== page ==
Blog Home

«
»

The Latest Data On Primary Care Nurse Practitioners And Physicians: Can We Afford To Waste Our Workforce?



June 18th, 2013

If primary care is the foundation of the evolving health care system in this country, and if access to primary care for all is the goal, then nurse practitioners will be increasingly crucial to achieving these aims. Let’s face it, in our current system, there just aren’t enough primary care providers to meet the nation’s need while containing costs and focusing on quality outcomes. With an estimated 30 million more people who will be covered and require access to full primary care based on the Patient Protection Affordable Care Act (ACA) numbers, we will need additional providers functioning to their fullest preparation.

2013 National Resident Matching Program Data

The 2013 National Resident Matching Program (NRMP) released in March is not good news for primary care. Although matching rates were up overall, the primary care numbers are still very low given the national need. According to the American Academy of Family Physicians (AAFP, 2013), only an additional 92 U.S. graduate medical students were matched to primary care specialties compared to a year ago. That translates to 39 more family medicine resident positions filled, 14 more internal medicine positions, 3 more pediatric and 36 pediatric/internal medicine positions filled, compared to 2012. The bottom line is 1,916 U.S. medical school grads were matched to primary care residency programs, with a total of 3,715 primary care matches when international graduates are included (AAFP,2013; NRMP, 2013) .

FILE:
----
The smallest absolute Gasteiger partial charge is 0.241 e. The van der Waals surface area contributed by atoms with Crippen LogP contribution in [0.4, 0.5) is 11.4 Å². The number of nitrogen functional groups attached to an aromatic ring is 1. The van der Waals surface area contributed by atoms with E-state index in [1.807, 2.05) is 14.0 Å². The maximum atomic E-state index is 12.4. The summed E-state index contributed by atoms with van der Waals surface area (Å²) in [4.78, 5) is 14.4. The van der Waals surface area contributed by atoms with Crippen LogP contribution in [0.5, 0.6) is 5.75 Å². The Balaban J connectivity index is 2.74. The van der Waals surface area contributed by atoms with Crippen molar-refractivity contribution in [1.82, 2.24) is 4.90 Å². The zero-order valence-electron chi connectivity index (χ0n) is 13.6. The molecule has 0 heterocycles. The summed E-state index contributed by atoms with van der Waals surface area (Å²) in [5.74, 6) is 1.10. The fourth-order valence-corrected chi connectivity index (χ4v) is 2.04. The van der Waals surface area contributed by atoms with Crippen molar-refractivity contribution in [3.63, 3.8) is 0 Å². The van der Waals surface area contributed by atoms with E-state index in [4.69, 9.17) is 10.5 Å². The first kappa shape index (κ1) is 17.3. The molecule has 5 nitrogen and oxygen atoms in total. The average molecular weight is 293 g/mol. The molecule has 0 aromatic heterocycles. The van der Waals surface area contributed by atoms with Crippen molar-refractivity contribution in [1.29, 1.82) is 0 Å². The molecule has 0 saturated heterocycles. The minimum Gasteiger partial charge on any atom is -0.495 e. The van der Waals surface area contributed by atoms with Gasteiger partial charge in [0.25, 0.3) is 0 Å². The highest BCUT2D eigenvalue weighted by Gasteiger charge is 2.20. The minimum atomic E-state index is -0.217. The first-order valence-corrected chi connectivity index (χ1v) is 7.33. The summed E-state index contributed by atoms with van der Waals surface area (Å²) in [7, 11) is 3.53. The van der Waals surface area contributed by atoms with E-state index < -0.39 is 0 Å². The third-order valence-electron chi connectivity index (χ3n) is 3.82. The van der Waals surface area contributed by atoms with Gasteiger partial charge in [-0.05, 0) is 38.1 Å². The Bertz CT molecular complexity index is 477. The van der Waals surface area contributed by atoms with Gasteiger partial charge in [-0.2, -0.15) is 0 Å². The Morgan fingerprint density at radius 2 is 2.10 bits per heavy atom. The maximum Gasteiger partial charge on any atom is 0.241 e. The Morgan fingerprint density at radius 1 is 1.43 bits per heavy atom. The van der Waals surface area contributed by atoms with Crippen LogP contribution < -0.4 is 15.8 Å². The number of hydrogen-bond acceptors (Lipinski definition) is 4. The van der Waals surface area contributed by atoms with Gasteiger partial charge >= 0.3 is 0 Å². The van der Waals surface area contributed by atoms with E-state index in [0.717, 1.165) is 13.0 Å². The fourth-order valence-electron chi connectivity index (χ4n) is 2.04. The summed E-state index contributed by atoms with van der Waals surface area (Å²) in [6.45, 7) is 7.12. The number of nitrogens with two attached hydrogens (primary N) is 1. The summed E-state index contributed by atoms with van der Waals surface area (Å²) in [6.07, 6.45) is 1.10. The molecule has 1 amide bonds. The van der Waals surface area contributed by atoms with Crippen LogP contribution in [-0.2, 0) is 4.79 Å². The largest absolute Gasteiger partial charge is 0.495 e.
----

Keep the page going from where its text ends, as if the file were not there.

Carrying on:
Primary Care Nurse Practitioner 2012 Graduation Rates

At the same time, the 2012 nurse practitioner (NP) graduation rates announced recently by the American Association of Colleges of Nursing and the National Organization of Nurse Practitioner Faculties (AACN/NONPF 2013) showed a continued increase in primary care. Primary care NP graduates include those prepared as pediatric, family, adult, gerontological, adult/gerontological, and women’s health NPs. They numbered 11,764 in 2012 compared to 9,708 in 2011, an increase of 18.6 percent or 2,228 NPs.

Primary Care NP graduates accounted for 84 percent of all NP graduates in 2012 whereas U.S. medical school primary care matches accounted for about 11.6 percent of the 16,390 U.S. matches. When international medical students are included, about 14.6 percent of all 25,463 matches were in primary care (AAFP, 2013; NRMP, 2013).

The difference in medical students choosing and matching with primary care specialties and NPs choosing primary care preparation is stunning. Not all NPs prepared in primary care end up in primary care; in fact, the actual rate for NPs may be about 55-66 percent (AHRQ, AANP). Not all physicians who match with primary care residencies actually end up in primary care either.  Nevertheless, reliable data documents that primary care NPs are increasing in significantly larger numbers than primary care physicians and these increasing numbers of primary care NPs will have a major, mounting role in meeting the nation’s primary care needs.

NP Regulation And Barriers To Full Use Of The Limited Workforce

Costly and unnecessary barriers to NP practice continue to exist. More than half the states require physician supervision or collaboration for an NP to practice, despite the lack of any data to support the need for such a regulation. These out-of-date and unnecessary regulations waste precious physician time and in fact are not feasible, given the current and concerning shortage of primary care physicians.